The European Central Bank has published the results of a public consultation on a potential digital euro as the institution inches closer to deciding whether to formally study such an initiative.
According to a Wednesday announcement, the ECB received more than 8,200 responses to its public digital euro consultation — a personal record for the bank regarding participation in a public consultation. 47% of total responses came from Germany, with a significant amount also coming from Italy and France, accounting for 15% and 11% of total responses, respectively.
The majority of respondents said that privacy was the most desired feature for a potential upcoming digital euro, accounting for 43% of all citizens and professionals taking part in the consultation. “Privacy is considered the most important feature of a digital euro by both citizens and professionals participating in the consultation, especially merchants and other companies,” the ECB noted in its report.
From the consultation, 18% and 11% of respondents noted security and the ability to pay across the eurozone as top priorities. 9% of respondents stressed the importance of removing additional costs, while 8% emphasized the need for offline usability of a digital euro.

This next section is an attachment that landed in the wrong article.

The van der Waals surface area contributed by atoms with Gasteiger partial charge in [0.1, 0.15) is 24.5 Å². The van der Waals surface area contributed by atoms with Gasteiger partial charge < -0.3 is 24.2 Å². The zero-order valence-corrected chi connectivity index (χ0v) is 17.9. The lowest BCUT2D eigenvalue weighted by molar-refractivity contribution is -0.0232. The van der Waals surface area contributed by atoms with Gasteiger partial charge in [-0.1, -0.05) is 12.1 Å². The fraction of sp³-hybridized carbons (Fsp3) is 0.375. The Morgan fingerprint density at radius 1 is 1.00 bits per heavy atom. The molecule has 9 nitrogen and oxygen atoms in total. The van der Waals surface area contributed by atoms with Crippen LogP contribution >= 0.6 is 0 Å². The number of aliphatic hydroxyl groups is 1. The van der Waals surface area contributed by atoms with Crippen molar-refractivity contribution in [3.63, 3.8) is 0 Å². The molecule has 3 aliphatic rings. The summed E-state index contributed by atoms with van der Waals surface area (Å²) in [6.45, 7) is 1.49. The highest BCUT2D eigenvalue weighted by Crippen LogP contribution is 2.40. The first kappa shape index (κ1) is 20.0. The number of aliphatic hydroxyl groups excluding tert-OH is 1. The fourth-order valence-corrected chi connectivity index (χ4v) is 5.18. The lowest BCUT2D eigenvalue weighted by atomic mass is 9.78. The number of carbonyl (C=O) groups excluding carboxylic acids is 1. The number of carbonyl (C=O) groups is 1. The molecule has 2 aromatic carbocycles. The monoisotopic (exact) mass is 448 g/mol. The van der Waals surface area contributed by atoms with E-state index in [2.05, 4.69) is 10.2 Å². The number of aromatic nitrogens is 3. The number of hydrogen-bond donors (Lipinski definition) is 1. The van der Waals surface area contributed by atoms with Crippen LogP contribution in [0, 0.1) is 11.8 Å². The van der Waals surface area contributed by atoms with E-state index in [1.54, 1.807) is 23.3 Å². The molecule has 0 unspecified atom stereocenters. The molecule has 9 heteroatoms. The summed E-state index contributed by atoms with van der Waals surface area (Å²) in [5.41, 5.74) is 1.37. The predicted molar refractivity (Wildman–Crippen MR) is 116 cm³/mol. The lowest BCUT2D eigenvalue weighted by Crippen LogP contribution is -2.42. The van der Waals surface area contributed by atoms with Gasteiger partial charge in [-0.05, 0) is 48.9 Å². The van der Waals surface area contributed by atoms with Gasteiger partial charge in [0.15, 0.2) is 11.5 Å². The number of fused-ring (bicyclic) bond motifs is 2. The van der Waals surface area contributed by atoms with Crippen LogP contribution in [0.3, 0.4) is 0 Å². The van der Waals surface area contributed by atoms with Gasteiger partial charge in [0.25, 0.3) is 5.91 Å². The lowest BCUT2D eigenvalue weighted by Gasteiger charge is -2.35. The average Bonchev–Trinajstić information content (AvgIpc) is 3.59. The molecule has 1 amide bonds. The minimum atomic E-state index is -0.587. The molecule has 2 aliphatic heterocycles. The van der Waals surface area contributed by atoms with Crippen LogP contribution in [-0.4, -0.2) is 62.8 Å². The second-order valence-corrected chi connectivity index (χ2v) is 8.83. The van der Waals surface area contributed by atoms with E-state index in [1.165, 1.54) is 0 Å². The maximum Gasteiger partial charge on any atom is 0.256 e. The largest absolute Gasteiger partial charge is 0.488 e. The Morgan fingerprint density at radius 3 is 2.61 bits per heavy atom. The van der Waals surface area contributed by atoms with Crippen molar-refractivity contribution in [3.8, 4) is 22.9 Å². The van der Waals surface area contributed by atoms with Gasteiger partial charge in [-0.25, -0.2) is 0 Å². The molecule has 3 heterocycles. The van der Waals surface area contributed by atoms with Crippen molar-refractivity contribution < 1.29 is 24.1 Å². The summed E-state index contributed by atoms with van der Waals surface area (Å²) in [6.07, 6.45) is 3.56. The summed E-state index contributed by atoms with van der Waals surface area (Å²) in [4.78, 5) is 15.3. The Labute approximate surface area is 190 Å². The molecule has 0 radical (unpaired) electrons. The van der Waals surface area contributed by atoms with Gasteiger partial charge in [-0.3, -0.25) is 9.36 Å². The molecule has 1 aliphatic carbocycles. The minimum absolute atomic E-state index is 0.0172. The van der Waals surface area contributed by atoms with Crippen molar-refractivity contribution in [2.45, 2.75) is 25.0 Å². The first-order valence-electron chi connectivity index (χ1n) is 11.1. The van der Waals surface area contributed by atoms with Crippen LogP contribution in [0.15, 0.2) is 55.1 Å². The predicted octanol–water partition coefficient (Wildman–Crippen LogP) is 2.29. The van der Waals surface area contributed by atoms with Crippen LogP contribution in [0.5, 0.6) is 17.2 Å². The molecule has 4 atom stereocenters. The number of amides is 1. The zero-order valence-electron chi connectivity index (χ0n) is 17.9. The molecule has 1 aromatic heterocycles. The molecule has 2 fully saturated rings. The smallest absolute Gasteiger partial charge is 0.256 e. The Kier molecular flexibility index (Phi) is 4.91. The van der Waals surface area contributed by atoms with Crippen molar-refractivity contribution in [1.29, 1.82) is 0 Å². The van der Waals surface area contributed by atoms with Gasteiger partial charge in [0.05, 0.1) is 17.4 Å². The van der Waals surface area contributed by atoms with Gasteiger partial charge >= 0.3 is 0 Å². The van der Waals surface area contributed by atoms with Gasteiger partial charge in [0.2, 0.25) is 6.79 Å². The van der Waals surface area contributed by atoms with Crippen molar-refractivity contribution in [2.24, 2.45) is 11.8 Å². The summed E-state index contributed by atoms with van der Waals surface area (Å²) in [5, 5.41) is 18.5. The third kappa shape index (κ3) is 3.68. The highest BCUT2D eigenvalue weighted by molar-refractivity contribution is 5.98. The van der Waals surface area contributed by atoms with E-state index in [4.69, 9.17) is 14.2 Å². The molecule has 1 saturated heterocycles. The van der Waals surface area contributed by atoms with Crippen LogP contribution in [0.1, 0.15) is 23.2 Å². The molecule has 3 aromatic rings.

“Most citizens in the sample opt for privacy, even if that would restrict usability to offline transactions and limit the alternative of receiving additional innovative services or even with a combination of both offline and online functionalities,” the ECB noted.
Launched in October 2020, the ECB’s digital euro public consultation has confirmed the ECB’s initial findings, providing valuable input for Eurosystem’s decision in mid-2021 on starting a formal investigation into a digital euro. ECB executive board member Fabio Panetta stated:
“A digital euro can only be successful if it meets the needs of Europeans. We will do our best to ensure that a digital euro meets the expectations of citizens highlighted in the public consultation.”
According to ECB President Christine Lagarde, the whole process of adopting a digital euro could take up to four years, should the ECB’s Governing Council and the European Parliament decide to move forward with the initiative.
The question of user privacy has emerged as one of the biggest problems associated with central bank digital currencies, or CBDCs, puzzling governments about how to prevent illicit financial activity while also preserving confidentiality.
While countries like the United States prefer to not move forward with a CBDC until this problem is solved, other countries like China have been actively experimenting with a CBDC. After launching the first digital yuan pilots in 2020, the Chinese central bank described its “controllable anonymity” approach, which aims to provide maximum privacy protection to China’s CBDC users.